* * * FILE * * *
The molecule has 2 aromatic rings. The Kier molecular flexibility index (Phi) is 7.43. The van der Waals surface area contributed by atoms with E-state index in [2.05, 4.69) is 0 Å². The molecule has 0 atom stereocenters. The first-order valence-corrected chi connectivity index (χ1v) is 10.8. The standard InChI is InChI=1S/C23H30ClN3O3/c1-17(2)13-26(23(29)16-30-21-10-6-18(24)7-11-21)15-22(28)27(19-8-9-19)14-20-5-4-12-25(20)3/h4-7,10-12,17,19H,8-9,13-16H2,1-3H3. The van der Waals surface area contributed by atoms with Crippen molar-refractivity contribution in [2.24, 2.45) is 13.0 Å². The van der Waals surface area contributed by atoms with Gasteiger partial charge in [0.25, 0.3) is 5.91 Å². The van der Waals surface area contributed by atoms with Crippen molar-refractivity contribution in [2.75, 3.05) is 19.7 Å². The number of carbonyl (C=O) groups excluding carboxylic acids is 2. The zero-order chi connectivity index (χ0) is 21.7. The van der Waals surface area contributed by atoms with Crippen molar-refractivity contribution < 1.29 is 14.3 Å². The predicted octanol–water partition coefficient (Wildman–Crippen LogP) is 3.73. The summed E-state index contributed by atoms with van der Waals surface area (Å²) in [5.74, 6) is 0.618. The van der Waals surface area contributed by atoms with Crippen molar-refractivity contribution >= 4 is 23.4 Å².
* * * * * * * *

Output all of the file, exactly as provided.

The molecule has 2 aromatic rings. The Kier molecular flexibility index (Phi) is 7.43. The van der Waals surface area contributed by atoms with E-state index in [2.05, 4.69) is 0 Å². The molecule has 0 atom stereocenters. The first-order valence-corrected chi connectivity index (χ1v) is 10.8. The standard InChI is InChI=1S/C23H30ClN3O3/c1-17(2)13-26(23(29)16-30-21-10-6-18(24)7-11-21)15-22(28)27(19-8-9-19)14-20-5-4-12-25(20)3/h4-7,10-12,17,19H,8-9,13-16H2,1-3H3. The van der Waals surface area contributed by atoms with Crippen molar-refractivity contribution in [2.24, 2.45) is 13.0 Å². The van der Waals surface area contributed by atoms with Gasteiger partial charge in [0.25, 0.3) is 5.91 Å². The van der Waals surface area contributed by atoms with Crippen molar-refractivity contribution in [2.75, 3.05) is 19.7 Å². The number of carbonyl (C=O) groups excluding carboxylic acids is 2. The zero-order chi connectivity index (χ0) is 21.7. The van der Waals surface area contributed by atoms with Crippen molar-refractivity contribution < 1.29 is 14.3 Å². The predicted octanol–water partition coefficient (Wildman–Crippen LogP) is 3.73. The summed E-state index contributed by atoms with van der Waals surface area (Å²) in [5.74, 6) is 0.618. The van der Waals surface area contributed by atoms with Crippen molar-refractivity contribution >= 4 is 23.4 Å².